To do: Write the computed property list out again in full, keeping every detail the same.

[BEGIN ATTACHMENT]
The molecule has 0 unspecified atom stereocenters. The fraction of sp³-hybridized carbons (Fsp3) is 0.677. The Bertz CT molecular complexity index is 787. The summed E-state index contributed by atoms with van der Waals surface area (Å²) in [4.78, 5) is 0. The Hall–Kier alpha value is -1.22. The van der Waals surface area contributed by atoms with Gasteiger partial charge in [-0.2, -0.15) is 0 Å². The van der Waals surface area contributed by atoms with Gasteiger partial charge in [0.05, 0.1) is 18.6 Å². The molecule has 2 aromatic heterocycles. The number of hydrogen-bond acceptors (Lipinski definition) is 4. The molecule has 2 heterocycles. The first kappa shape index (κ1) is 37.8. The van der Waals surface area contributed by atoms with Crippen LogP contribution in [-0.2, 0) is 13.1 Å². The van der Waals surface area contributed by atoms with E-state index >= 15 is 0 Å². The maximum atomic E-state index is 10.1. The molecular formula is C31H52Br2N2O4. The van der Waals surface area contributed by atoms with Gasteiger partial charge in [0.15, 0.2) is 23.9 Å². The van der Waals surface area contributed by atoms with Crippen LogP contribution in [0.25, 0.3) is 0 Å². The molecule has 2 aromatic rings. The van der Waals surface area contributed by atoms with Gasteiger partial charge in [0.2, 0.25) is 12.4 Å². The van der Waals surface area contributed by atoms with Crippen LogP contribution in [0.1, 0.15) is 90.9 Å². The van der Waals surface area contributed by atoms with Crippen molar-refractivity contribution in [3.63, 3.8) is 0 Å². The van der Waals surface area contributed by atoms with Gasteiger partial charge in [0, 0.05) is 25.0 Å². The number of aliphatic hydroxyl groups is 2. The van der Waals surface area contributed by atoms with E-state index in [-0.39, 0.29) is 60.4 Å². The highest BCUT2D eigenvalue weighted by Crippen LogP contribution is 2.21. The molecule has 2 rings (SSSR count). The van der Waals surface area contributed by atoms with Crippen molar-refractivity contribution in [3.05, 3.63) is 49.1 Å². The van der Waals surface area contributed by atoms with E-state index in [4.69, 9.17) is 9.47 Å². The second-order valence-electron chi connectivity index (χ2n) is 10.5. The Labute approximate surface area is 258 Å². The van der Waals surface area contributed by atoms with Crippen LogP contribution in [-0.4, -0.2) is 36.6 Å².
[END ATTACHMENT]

The molecule has 0 unspecified atom stereocenters. The fraction of sp³-hybridized carbons (Fsp3) is 0.677. The Bertz CT molecular complexity index is 787. The summed E-state index contributed by atoms with van der Waals surface area (Å²) in [4.78, 5) is 0. The Hall–Kier alpha value is -1.22. The van der Waals surface area contributed by atoms with Gasteiger partial charge in [-0.2, -0.15) is 0 Å². The van der Waals surface area contributed by atoms with Gasteiger partial charge in [0.05, 0.1) is 18.6 Å². The molecule has 2 aromatic heterocycles. The number of hydrogen-bond acceptors (Lipinski definition) is 4. The molecule has 2 heterocycles. The first kappa shape index (κ1) is 37.8. The van der Waals surface area contributed by atoms with Crippen LogP contribution in [-0.2, 0) is 13.1 Å². The van der Waals surface area contributed by atoms with E-state index >= 15 is 0 Å². The maximum atomic E-state index is 10.1. The molecular formula is C31H52Br2N2O4. The van der Waals surface area contributed by atoms with Gasteiger partial charge in [0.15, 0.2) is 23.9 Å². The van der Waals surface area contributed by atoms with Crippen LogP contribution in [0.25, 0.3) is 0 Å². The molecule has 2 aromatic rings. The van der Waals surface area contributed by atoms with Gasteiger partial charge in [0.2, 0.25) is 12.4 Å². The van der Waals surface area contributed by atoms with Crippen LogP contribution in [0.1, 0.15) is 90.9 Å². The van der Waals surface area contributed by atoms with Crippen molar-refractivity contribution in [3.63, 3.8) is 0 Å². The van der Waals surface area contributed by atoms with Gasteiger partial charge in [0, 0.05) is 25.0 Å². The number of aliphatic hydroxyl groups is 2. The van der Waals surface area contributed by atoms with E-state index in [-0.39, 0.29) is 60.4 Å². The highest BCUT2D eigenvalue weighted by Crippen LogP contribution is 2.21. The molecule has 2 rings (SSSR count). The van der Waals surface area contributed by atoms with Crippen molar-refractivity contribution in [3.05, 3.63) is 49.1 Å². The van der Waals surface area contributed by atoms with E-state index in [4.69, 9.17) is 9.47 Å². The second-order valence-electron chi connectivity index (χ2n) is 10.5. The Labute approximate surface area is 258 Å². The van der Waals surface area contributed by atoms with Crippen LogP contribution in [-0.4, -0.2) is 36.6 Å².